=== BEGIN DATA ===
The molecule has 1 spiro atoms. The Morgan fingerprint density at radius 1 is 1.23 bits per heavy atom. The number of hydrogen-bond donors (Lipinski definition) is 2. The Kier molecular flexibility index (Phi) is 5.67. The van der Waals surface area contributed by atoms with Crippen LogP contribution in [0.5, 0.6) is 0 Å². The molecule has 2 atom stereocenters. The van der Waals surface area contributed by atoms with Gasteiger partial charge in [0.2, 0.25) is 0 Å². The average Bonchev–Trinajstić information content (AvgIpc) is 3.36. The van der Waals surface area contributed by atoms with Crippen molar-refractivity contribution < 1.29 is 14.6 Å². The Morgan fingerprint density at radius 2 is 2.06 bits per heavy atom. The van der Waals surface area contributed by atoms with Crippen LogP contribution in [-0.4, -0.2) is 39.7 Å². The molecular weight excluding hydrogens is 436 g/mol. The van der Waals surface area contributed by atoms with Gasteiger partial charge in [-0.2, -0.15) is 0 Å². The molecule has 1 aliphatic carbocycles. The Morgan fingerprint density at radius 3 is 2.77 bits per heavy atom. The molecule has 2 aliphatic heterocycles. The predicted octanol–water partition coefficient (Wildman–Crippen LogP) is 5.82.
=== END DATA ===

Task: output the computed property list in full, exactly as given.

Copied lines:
The molecule has 1 spiro atoms. The Morgan fingerprint density at radius 1 is 1.23 bits per heavy atom. The number of hydrogen-bond donors (Lipinski definition) is 2. The Kier molecular flexibility index (Phi) is 5.67. The van der Waals surface area contributed by atoms with Crippen LogP contribution in [0.5, 0.6) is 0 Å². The molecule has 2 atom stereocenters. The van der Waals surface area contributed by atoms with Gasteiger partial charge in [0.2, 0.25) is 0 Å². The average Bonchev–Trinajstić information content (AvgIpc) is 3.36. The van der Waals surface area contributed by atoms with Crippen molar-refractivity contribution < 1.29 is 14.6 Å². The Morgan fingerprint density at radius 2 is 2.06 bits per heavy atom. The van der Waals surface area contributed by atoms with Crippen LogP contribution in [-0.4, -0.2) is 39.7 Å². The molecular weight excluding hydrogens is 436 g/mol. The van der Waals surface area contributed by atoms with Gasteiger partial charge in [-0.2, -0.15) is 0 Å². The molecule has 1 aliphatic carbocycles. The Morgan fingerprint density at radius 3 is 2.77 bits per heavy atom. The molecule has 2 aliphatic heterocycles. The predicted octanol–water partition coefficient (Wildman–Crippen LogP) is 5.82.